It is amazing that when you set a schedule and stick to it you get a script. Duh. I decided I was going to write every day for 10 minutes on this one particular project (I have 3 balls in the air right now). And yeah, 10 minutes is bullshit right? But I was like whatever dude, just writing for 10 minutes on the pilot every day. Not one day did I write for 10 minutes. I'd say the most of any day though was like 3 hours. The least was a half hour (and I felt shitty but I felt good that I at least showed up for it).
Well that was, what was that? March 1? I have a first draft done today! Today!
JOY! GLEE! ELATION! JUBILATION! CHEESE!
People, it just doesn't take much. Dedicate yourself, commit, show up no matter what. I had this friend say, and I probably already put her in this blog, "A writer writes, Cynthia!"
So pick your project and write for 10 minutes per day. Minimum.
Then you can make up a song too.
When you get an idea of what you should write it's such a cool feeling. It's like "Oh, wow, yeah, I LOVE that. Has anyone else written that before? I don't think so. Okay, awesome." You write it down. Please tell me you write it down somewhere, anywhere. Okay, great. Then it becomes about time and time management to see that idea through. And something else. Something harder than schedules and pens and paper and a new laptop and the right cup of tea and meditation.
It becomes about you showing up for your writing on a daily basis.
When can you write? How long can you write for? Can you stay focused? In earlier posts I discuss lots of easy methods and tricks to keep you on point. And while we all have moments where we fuck off, and I do believe fucking off is a part of the process, completely fucking off is part of a cyclical behavioral pattern that keeps you down, hidden, small and oftentimes, at war with yourself. Oh, and unemployed, unpublished and pissed.
What are you getting from that behavior? Ask yourself. And even though maybe there's something interesting in the answer(s), what I can tell you from my own experience is it doesn't make you feel good about yourself. You don't get a finished piece of writing procrastinating. To me it feels like pigging out on really bad food that has a lot of calories. You feel bad about yourself, your body suffers and it wasn't worth it. Empty eating.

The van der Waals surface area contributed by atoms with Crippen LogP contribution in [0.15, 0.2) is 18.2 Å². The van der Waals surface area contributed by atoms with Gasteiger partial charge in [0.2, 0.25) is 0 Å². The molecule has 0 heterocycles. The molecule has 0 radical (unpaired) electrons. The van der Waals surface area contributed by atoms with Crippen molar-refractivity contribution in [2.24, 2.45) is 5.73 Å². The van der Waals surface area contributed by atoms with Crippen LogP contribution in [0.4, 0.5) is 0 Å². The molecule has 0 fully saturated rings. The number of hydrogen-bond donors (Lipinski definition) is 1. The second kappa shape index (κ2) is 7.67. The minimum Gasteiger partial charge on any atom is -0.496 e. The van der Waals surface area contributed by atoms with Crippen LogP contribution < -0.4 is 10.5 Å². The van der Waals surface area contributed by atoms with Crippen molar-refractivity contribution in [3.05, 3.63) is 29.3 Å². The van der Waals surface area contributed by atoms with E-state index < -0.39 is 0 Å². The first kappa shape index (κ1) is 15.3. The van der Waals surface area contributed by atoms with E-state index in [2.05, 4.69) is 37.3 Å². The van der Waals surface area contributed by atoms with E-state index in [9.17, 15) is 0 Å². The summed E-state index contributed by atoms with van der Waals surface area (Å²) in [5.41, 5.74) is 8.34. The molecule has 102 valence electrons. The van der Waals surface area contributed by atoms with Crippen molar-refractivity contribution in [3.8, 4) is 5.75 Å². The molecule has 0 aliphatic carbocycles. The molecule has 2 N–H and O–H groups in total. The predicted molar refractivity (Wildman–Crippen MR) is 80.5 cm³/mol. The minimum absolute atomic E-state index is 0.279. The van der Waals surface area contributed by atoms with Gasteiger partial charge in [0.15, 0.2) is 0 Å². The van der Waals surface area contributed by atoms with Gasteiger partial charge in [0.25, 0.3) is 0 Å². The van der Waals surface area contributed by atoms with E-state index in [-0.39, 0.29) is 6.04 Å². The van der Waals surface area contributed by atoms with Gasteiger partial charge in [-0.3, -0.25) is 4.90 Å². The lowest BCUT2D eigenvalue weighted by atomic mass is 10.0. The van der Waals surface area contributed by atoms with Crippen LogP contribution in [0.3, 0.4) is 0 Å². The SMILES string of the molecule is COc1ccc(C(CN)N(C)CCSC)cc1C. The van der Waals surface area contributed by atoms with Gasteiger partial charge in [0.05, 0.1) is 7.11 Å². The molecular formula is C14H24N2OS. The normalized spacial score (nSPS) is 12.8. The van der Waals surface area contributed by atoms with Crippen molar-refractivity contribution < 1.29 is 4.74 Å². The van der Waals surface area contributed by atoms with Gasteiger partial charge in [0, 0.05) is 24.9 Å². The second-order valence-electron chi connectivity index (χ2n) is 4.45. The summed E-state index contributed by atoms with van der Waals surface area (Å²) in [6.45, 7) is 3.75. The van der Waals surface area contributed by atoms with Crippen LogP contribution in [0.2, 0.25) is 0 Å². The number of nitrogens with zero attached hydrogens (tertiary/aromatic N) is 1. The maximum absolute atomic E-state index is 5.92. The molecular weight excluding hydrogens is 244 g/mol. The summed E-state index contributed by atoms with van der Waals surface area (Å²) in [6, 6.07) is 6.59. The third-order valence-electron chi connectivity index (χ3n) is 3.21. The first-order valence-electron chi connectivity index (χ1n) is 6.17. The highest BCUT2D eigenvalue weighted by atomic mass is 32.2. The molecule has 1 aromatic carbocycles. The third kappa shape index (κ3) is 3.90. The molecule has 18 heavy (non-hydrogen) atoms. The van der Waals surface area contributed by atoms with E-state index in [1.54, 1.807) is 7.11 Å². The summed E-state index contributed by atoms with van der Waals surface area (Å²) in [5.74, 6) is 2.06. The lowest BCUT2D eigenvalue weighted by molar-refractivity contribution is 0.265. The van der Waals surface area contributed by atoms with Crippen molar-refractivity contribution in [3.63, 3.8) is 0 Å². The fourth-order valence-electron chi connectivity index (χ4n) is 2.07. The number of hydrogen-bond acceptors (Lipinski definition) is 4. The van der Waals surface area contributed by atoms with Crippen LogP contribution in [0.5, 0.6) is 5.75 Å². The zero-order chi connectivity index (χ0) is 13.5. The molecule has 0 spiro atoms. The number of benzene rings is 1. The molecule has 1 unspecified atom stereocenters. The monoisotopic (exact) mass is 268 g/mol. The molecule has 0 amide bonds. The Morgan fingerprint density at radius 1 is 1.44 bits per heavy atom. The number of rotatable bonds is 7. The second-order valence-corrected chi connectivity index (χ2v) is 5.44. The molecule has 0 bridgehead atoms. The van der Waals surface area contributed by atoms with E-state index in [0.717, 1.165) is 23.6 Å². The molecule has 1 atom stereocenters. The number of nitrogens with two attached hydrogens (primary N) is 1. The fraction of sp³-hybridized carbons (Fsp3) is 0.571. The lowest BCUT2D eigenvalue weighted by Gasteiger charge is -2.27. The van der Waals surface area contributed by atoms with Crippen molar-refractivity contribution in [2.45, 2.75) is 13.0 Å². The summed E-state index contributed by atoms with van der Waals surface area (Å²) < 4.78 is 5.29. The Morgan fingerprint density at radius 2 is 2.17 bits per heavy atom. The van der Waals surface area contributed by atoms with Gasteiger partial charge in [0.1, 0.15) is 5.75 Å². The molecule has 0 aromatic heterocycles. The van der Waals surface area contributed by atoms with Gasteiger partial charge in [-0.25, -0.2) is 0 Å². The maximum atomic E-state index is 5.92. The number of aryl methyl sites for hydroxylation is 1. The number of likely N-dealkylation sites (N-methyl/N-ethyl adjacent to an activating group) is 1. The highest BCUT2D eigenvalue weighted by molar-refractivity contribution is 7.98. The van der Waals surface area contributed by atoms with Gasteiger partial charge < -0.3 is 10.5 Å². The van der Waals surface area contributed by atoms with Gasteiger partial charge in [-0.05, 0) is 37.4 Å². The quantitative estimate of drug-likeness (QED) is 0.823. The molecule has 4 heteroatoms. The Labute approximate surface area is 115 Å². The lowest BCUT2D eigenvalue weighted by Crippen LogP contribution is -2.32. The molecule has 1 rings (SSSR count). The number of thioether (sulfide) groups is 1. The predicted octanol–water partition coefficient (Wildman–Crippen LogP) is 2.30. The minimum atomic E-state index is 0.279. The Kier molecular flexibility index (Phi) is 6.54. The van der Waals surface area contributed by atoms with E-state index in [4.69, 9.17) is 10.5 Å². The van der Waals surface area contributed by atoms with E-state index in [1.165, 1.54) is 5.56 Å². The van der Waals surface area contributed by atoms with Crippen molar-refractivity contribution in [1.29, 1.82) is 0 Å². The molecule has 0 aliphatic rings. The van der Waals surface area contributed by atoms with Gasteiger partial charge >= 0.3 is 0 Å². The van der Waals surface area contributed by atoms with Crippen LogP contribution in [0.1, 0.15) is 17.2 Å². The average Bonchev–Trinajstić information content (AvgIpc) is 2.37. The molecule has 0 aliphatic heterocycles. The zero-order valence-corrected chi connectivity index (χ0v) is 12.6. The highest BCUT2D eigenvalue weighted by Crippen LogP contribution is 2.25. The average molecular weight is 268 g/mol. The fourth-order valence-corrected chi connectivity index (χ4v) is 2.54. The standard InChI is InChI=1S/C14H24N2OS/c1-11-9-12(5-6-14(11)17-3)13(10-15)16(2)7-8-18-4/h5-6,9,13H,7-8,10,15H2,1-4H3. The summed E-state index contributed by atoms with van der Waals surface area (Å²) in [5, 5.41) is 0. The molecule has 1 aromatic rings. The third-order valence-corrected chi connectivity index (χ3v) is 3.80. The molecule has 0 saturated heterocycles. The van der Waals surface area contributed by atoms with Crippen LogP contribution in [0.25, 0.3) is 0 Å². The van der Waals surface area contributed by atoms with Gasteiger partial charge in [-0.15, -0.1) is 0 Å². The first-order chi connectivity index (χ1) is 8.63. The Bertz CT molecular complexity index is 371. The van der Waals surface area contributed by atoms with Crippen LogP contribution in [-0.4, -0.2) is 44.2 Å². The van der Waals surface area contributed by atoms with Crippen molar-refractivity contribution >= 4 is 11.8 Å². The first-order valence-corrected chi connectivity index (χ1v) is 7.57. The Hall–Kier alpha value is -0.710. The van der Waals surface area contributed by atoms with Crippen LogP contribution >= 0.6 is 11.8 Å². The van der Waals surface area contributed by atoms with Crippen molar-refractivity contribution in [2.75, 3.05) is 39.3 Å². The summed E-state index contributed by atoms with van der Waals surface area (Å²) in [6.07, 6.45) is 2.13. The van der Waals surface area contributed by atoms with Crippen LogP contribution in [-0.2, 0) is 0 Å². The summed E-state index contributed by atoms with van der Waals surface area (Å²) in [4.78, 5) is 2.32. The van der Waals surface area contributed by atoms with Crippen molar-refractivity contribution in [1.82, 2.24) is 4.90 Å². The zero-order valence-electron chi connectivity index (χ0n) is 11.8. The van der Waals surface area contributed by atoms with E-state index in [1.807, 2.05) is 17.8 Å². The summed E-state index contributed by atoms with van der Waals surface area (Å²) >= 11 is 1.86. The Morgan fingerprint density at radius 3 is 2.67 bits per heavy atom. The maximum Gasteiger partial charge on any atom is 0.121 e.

Yeah so like perusing online for hours, calling every friend you ever made or washing your dishes for the bamillionth time doesn't really get you far in life. And what it absolutely does not get you is a script. Or novel. Or a sampling of the thing you say you are. A writer. Well that shit right there is painful. So painful. Yep. That's the bonus to procrastination. You end up feeling terrible about yourself and a fraud for calling yourself a writer.
Been there. Done that. And so I'm not judging, I'm telling you I get it. Therefore I'm sharing with you what works to stop being self-destructive and start being the writer you know you are.
Set your time to write, turn off your WiFi, and do your spark of Divine Inspiration a solid. Report to a friend who has similar goals on the daily what you've accomplished. ON. THE. DAILY. Yeah there are other things that work but those simple suggestions right there can yield great returns.
The internet will always be there. The dishes will get washed. And your friends who you lost contact with, well, you know, yeah, call them but WHEN YOU GET YOUR WORK DONE. When you sell something or finish something. It certainly will make for far better conversation than "Yeah, I haven't written anything in awhile but I do have this really good idea..." Yuck. You know what I'm sayin?
"In order to kick ass you must first lift up your foot." - Jen Sincero
Writer, Writing Coach, Writer Supporter.